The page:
It may be easy in this economy to find all the employees you need, but it doesn't mean that you're getting the best effort from your team.
There's a huge gap between someone just doing enough to keep their job and someone who's engaged, enthused, and willing to go the extra mile.
And while a good pay scale is important, it doesn't do the trick. Generally, money doesn't motivate many people. Years ago, I used to cite a study done in 1980 as proof, but lately, a number of current studies confirm that the things that matter to people are still the same. Human nature doesn't change.
So the question is, how do you make a difference with your team so that they're not only happy and loyal, but give you their best? The means to do this fall into two categories. The first relates to who you are as a leader, and the second pertains to what people want from their boss and their company.
Here are a few points to consider regarding who you are as a leader:
A leader who has no vision fails to inspire. It's one of the major gripes people have about their managers. People want a sense of purpose and it's our job to help provide one.
If you have no standards of performance, then anything will do. If you want to instill a sense of pride in people, you need to establish an expected level of performance and quality for your department and your team.
Have integrity. Simply put, do what you say you're going to do. Be the person you claim to be and be consistent in your actions. People respond to someone they respect and admire.
As far as what people want from their boss and their company, here is some further insight:
People want appreciation. Sounds simple enough, but often the demands of our job cause us to overlook this. Thank people for their effort. Acknowledge and recognize people publically for their accomplishments.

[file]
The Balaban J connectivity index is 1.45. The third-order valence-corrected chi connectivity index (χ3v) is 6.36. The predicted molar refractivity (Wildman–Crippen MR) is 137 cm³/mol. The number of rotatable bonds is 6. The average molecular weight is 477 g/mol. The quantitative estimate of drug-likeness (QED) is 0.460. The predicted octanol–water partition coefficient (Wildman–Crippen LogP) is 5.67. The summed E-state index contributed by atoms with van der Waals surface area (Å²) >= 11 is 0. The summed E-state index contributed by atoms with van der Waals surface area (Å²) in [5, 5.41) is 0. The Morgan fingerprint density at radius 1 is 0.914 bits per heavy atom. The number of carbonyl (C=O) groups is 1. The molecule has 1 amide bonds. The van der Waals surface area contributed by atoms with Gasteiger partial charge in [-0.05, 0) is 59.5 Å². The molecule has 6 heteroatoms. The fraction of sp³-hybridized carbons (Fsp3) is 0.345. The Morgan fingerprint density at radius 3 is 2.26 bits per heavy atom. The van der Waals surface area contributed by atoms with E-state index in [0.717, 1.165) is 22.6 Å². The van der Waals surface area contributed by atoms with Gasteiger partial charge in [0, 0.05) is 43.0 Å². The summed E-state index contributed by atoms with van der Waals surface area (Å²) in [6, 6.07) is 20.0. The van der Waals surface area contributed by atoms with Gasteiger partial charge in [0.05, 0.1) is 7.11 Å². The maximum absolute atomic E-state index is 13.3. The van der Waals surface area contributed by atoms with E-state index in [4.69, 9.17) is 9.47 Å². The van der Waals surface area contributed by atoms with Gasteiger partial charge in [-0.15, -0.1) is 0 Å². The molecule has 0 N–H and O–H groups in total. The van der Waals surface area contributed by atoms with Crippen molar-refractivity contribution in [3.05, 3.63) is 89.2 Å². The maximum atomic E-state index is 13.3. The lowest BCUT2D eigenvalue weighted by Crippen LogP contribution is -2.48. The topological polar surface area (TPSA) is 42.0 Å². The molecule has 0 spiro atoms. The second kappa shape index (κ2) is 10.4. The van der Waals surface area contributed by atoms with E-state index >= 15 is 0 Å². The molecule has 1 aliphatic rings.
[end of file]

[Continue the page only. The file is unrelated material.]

People want respect. One of the most powerful means of showing respect for someone is to listen to them. People want to be heard. Solicit ideas from people, empathize with them, and don't be dismissive. When we respect others, they respect us.
People want opportunity. No one wants to remain stagnant. When we help people grow, we make them more valuable and they feel more valued. When we look out for others, they look out for us.
People want enjoyment. There's enough stress in the workload and in the world without adding to it. Create a positive work environment where people actually want to show up. How do you do that? I don't know... ask them.
Simply paying people will yield good results. But if you really want high performance and outstanding results, give people what they really want.
@adil - I agree that when it becomes difficult to find a job, many people will take whatever they can in order to put food on the table. But of course, that is a different issue altogether. That choice is not a function of the company as much as it is about choices that people make when considering a job.
@nasimson - The statement I made was, "just because a company pays someone well doesn't mean they treat them well." Your example was one in which a company that paid well, also treated their employees well. (didn't overwork them)
The downfall in economy is also making the situation bad. The jobs less people are willing to join even with low package and many employers prefer them as a low scale resource. The employee accepts an offer and works unwillingly only till he gets a better option. In this situation, many employees may get appreciation and respect from the employers but not the enjoyment and opportunity untill he is self satisfied from what he is doing.
I have seen that happen many times. A good employees burns out because they feel undervalued and they just keep waiting for that bump that will put them in the pay scale that they know they deserve. It's a tough balancing act in some cases and it's important when you read articles about what makes employees happy that you realize financial compensation is not a matter of greed nor should it be the least important factor when making sure your work force is happy.
@Michael: Oh I see. Well in that case, I can't put up an example from my own social circle. As far as my example is concerned, it makes a "dfferent" point. Not sure what you mean exactly when you say it is opposite.
@nasimson, that feeling of being strung along is hard to deal with especially if you enjoy your position for the most part. It's like the carrot and the stick, you can see it right there but you get frustrated because you can never quite reach it.
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